pneumatic line, and is only limited by the motor current. The main advantages of this system are: · Less energy consumption · Flow control at any unloading situation ­ partial load · Capacity settings for different products, such as wheat or sun flower seeds The energy is saved because the blowers do not run at full speed all of the time, but rather at a lower speed during idle operation, as well as during partial load operation. This is especially useful for systems handling different types of materials or when needing to maintain the same capacity during different operation situations, therefore avoiding big fluctuations in the material flow. Operation is quite simple: The settings can be adjusted from the operator's touch panel, as shown in Figure 7.

Results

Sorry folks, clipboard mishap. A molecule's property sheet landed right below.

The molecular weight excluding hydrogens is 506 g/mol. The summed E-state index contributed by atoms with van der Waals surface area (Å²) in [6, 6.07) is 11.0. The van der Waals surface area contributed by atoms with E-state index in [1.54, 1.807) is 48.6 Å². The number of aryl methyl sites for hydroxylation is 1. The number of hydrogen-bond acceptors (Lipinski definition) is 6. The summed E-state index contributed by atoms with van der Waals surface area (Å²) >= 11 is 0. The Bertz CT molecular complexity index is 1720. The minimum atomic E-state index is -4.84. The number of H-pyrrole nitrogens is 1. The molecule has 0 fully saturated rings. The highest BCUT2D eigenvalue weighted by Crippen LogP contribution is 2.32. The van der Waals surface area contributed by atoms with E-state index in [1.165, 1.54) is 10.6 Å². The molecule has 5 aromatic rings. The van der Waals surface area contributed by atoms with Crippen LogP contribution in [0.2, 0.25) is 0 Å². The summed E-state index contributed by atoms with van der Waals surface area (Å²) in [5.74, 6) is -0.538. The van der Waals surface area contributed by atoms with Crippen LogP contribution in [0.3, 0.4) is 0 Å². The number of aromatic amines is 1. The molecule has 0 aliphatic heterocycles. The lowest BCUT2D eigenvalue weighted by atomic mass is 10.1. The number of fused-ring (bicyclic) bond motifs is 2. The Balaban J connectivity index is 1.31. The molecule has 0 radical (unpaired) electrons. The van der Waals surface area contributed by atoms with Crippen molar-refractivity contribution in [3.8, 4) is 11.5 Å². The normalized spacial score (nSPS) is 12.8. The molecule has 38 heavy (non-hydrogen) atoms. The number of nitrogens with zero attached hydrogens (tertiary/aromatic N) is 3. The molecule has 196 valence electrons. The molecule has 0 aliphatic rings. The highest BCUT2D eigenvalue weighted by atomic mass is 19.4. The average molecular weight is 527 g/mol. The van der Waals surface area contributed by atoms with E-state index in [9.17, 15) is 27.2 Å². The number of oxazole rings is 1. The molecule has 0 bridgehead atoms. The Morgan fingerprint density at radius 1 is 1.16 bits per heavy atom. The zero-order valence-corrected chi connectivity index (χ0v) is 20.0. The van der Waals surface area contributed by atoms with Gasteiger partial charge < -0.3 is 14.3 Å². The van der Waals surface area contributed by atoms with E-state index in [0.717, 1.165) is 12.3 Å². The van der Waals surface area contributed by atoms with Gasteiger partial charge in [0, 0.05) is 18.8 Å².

This system was introduced on the Flexiport unloader (for nonfree flowing materials) at Garant Feed Mills in Aschach. The tests were successful and the client was especially satisfied with the solution of flow control, because his existing conveyors and scales could not handle lighter products at higher capacity rates. The new settings allow continuous work, while reducing downtime caused by overflowing conveyors or scales. The air flow control in connection with the PLC and the use of FI in pneumatic conveying system, especially in ship unloading, offers a wide range of controlling methods in relation to the air speed in the system and to the unloading rate. With prices coming down, using FIs at the main drives to control air is becoming an attractive option, as it is making ship unloading equipment more flexible, and is reducing overall operating costs.